by Dr. MaryRuth Hackett, first published on

Growing up Protestant, Lent just was not much of a thing in my home.

I saw banners for the Friday Fish Fry at the local Catholic Church, and McDonald’s would advertise their fish sandwiches, but since I didn’t enjoy seafood it was easy for Lent to pass me by.

When I entered the Church as an adult, I admit I found the menu of possible Lenten practices to adopt as a family overwhelming. Fasting, increasing prayer, paying closer attention to almsgiving, giving up sweets, meats, alcohol, and social media, all while trying to simplify and draw closer to God was not easily done. As a mother of small children, I was lucky to keep us all on track each day in ordinary time, let alone drag them all into a season of penance and sacrifice!

As the years have passed, however, there are a few simple things we have done to mark the season and live differently for the 40 days leading up to Easter, allowing us all to enter into Lent intentionally and without trepidation.

Primarily, Lent is about simplifying and creating space for God and for a deeper relationship with Him. The Church has focused on three aspects of Lent: fasting, prayer, and almsgiving. The various seasons of life may allow for us to put a deeper focus on one aspect or another, but small steps in all of these three areas can be great starting points for making the Lenten season a special one for you and your family.


The practice of fasting can dominate the minds of many during Lent. In reality, the Church asks that those persons between the ages of 18-59 observe the two days of actual fasting (Ash Wednesday and Good Friday). Furthermore, only those children 14 and older are required to abstain from consuming meat on Fridays during Lent. Because these observances are compulsory for adults only, it can be suggested that your children fast from something else on Fridays during Lent. My children have very little say any day what they actually eat, so any abstaining by them is done more as a practical result of having the adults and teens abstain rather than as a personal sacrifice.

Giving up their favorite things for the entirety of Lent, however, is something that should be child-led, rather than done out of obligation.

The point of fasting is to detach oneself spiritually and encounter a deeper union with the Lord. It is to set aside some aspect of your day as a sacrifice. It is not designed to make us unhappy.


Adopting a special practice of prayer during Lent is a beautiful way to become open to a deeper relationshiop with the Lord. The Church doesn’t require specific practices, and it is good to remember that prayer is simply a conversation with the Lord. As we adopt things like fasting, we are able to unite those sacrifices in prayer.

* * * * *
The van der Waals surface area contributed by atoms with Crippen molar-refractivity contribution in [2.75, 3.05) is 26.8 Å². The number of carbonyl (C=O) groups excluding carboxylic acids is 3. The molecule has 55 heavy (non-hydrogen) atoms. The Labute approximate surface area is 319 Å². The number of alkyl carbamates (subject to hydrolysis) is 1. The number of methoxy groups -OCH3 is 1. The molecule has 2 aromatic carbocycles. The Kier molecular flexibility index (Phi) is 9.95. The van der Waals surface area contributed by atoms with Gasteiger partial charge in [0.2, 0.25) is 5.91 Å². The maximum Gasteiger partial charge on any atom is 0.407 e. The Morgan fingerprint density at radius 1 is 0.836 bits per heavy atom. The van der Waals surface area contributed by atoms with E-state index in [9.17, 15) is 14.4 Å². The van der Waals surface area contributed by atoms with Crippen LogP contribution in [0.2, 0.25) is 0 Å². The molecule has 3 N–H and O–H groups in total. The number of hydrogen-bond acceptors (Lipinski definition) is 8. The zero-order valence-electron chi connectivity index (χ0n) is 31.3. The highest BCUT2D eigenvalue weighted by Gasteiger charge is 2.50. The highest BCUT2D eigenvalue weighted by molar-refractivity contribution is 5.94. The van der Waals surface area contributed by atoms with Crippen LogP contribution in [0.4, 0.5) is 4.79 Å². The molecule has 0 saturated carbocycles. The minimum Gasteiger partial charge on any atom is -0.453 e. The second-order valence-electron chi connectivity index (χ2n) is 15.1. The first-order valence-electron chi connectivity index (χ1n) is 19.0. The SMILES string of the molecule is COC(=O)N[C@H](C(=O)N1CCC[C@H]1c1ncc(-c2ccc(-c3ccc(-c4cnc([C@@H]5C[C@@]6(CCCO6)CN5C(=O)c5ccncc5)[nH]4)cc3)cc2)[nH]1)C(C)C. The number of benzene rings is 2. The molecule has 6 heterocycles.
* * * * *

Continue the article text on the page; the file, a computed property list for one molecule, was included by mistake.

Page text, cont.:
Simply adding an additional prayer each day during Lent can be one way to grow as a family. Starting the day off together in prayer or ending it in a special way together can unite the family and open them all to more deeply receive God’s love.

Modeling is a wonderful way of teaching in the home. If you are adding a special time of prayer each day, share that with your family and even invite them to join you. You may be surprised by their willingness when it is presented as a choice rather than an edict.


Whereas prayer and fasting are a bit more obscure, the practice of almsgiving is something in which children of all ages can easily be involved. Almsgiving is a practice of giving more generously of our time, talents, and physical offerings. We have had experiences in the past working with the homeless, cleaning out closets for those in need, making food bags to offer to those on the streets, and making cards for shut-ins or those in community living circumstances. We know families who have adopted families during this time and held lemonade stands to raise money for those in need. This is a wonderful way for the family to take part in an activity that is child-led.

Simplicity has been the key for our family as we enter into Lent. There is great joy that comes from practicing gratitude and helping others. I want my children to look forward to Lent as a time of peace and perhaps more reflective quiet, rather than as a time of grumpiness and no sweets.

May you enter into this season with a spirit of surrender and anticipation of the graces that flow during this time. Perhaps as your children grow they will begin to see Lent as a time of giving of the self in joy, and growing in closeness to the Lord, rather than only a time of suffering.